Kyle Chandler (John Rayburn) and Linda Cardellini (Meg Rayburn) in Bloodline.
Photo: Saeed Ayani/Netflix
Danny started out as a black sheep, but now he’s a full-blown monster. He’s a moral chameleon with possessed eyes and a gaping hole where his heart used to be. Written by Carter Harris, “Part 10” made me feel as dumb and broken as John. For a majority of these recaps, I’ve been sticking up for Danny, trying to prove that it was somehow his family members who created his dark side. I still believe Danny’s a product of his past, but I can no longer lend him my defense.
Danny’s spun a web, and he’s waiting for everybody to fall into his trap. “That’s a sign the fun’s starting,” John says to Eric. The difference between this Danny and the one we met at the beginning of the series is that the new one (or real one?) does everything with a sense of maliciousness. Danny’s earlier actions would’ve led you to believe that they were borne out of some sense of misfortune or desperation. This Danny knows exactly what he’s doing. Ben Mendelsohn’s eyes look like any semblance of that old Danny has checked out. Danny was given the choice this episode between vengeance and some sort of reconciliation or high road, but Danny took whatever knife he had stabbed in his family’s back and twisted it, rather than pull it out. Now we know what he means when Danny says he wants to claim what’s his — it’s not just his birthright, it’s the fate of the Rayburn family. He wants to be the new patriarch, he wants total control; this deal with Wayne is his coup d’état.
It’s a big testament to the writers that they’ve been able to pull the wool over not just the characters’ eyes, but also ours. Danny’s transformation over the last nine episodes has been perversely fascinating. How much of this would’ve been different if Papa Ray didn’t die? In watching Danny, I’ve felt like the stereotypical nonbeliever character in the Paranormal Activity movies (or any scary ghost movie, really). A demon is haunting this family, and I’ve just been sitting here, saying, “No, no, you guys are wrong.” Or, “You guys are just making this up.” But now all the cameras have caught and shown us all the abnormal activity we’ve heard so much about, and we’re reaching the part in the horror movie where John, Diana, and Meg — Kevin has been the one crying wolf from the very get-go; he’s that stereotypical hauntee that nobody listens to until something terrible happens — look at us and say, “Told ya so. We’re being haunted, someone please call the Ghostbusters.”
At that point in the movie, it’s almost always too late. The demon is pissed off, and it’s vowed to be an unrelenting source of trauma until it gets what it demands. A peaceful end is never reached. If you had any doubts about the depths of Danny’s depravity, the scenes in “Part 10” in which Danny interacts with his brother should’ve crushed those. The Eskimo Brothers snippet was a particularly disgusting scene (made lighter only because it means Danny is a fan of The League). My mind did somersaults much like it seemed Kevin’s did — wondering if Chelsea’s just one of Danny’s weapons against his kin. The intense scene in the interrogation room between Danny and his brother that bookended this episode showed that Danny’s race to total decadence is in high gear. It seemed for a split second that maybe Danny felt an iota of guilt for delivering the fuel that killed those girls, but not enough to take his eyes off the Rayburn prize. I loved the way director Michael Morris and Co. executed the shot of Danny getting left behind in the freezer. The way the door slammed on him felt like his fate had been sealed on the spot, and he looked like nothing more than a caged animal, his empty eyes longing to be unbound.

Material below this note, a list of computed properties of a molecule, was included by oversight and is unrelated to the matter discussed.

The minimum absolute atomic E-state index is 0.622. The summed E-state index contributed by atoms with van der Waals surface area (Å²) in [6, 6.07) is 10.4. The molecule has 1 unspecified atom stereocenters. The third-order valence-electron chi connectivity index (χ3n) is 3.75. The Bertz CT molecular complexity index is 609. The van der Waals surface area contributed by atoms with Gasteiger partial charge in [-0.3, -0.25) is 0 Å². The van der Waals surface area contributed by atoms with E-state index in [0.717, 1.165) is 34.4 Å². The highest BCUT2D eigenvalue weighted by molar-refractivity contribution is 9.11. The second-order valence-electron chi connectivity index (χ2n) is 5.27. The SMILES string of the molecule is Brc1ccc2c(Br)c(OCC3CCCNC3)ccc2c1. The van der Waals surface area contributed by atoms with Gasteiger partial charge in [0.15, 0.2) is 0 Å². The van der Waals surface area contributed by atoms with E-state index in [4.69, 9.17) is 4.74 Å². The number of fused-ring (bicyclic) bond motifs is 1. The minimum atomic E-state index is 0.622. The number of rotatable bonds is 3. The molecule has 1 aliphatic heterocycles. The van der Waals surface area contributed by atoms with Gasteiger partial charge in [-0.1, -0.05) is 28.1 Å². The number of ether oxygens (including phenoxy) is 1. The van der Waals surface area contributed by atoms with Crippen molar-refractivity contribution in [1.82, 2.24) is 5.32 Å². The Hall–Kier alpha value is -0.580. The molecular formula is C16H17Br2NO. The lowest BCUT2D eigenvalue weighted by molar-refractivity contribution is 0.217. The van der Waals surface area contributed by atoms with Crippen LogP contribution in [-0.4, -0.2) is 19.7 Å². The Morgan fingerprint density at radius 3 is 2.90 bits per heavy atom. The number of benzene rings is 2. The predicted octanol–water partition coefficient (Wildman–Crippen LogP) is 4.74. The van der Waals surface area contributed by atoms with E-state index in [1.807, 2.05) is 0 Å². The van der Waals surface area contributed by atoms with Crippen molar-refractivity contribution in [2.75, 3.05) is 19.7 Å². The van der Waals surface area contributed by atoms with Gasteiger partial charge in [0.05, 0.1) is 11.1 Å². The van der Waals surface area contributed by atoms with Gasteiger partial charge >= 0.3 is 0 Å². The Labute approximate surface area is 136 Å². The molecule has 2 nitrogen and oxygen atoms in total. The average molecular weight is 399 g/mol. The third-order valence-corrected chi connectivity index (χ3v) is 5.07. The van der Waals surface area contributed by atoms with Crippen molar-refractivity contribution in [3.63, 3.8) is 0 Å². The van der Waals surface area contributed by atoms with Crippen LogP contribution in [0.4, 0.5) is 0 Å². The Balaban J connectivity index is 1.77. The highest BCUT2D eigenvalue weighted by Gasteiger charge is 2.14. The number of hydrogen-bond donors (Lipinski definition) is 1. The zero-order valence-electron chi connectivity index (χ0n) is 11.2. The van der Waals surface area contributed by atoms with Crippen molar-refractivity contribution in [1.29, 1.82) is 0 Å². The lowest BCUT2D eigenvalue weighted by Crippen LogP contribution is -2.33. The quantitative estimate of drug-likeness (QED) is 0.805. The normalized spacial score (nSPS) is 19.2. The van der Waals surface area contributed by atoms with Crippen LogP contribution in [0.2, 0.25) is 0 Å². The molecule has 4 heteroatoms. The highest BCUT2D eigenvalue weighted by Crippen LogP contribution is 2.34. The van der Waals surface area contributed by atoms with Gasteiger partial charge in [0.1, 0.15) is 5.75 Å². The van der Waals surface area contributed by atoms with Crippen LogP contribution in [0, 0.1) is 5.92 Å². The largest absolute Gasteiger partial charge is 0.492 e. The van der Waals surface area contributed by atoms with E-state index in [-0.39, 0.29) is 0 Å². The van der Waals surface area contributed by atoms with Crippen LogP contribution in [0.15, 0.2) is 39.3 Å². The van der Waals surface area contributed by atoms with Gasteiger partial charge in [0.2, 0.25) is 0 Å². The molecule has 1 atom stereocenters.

Maybe that’s why Danny’s become so power-hungry with his family. Even being miles away and decades apart, Danny has probably felt suffocated by his family and their ideal for the picture-perfect family. Earlier, I wrote that he’s wrested control from his siblings and Mama Ray. Danny’s mother, because of her guilt, has chosen not to acknowledge this. But the other siblings are aware. Meg dropped the bomb on Marco this episode so she could be freed from her brother’s clutches. But you get the feeling — and again, we actually know this, thanks to the pilot and all the flash-forwards — that no matter how many admirable things these characters do in the next three episodes, it’ll be far too late.
• What’s incredible to me is that Danny is so smart and adept at manipulating people and staying two steps ahead of everyone. You’d think he’d be able to use those skills to actually have done something with his life.
• Mrs. O. is the worst.
• NOW MOM’S GONNA CHOOSE SIDES, OKAY!
• How would Marco not recognize Danny’s voice, too?
• You know this show is complex when it’s even willing to devote a whole ten seconds to showing you that Rafi had a heart. Even if it means he dies immediately thereafter.
• The Bananas in Pajamas are back! Those jackets are for Meg’s wedding! Oh, boy.
• Mind-explosion alert: Sally didn’t leave because of the Sarah incident. She was the reason behind it. She says she can never forgive herself — no kidding. The motivation for this didn’t really make sense to me.
• Carlos, you are screwed, because Meg is the Robin to John’s Batman.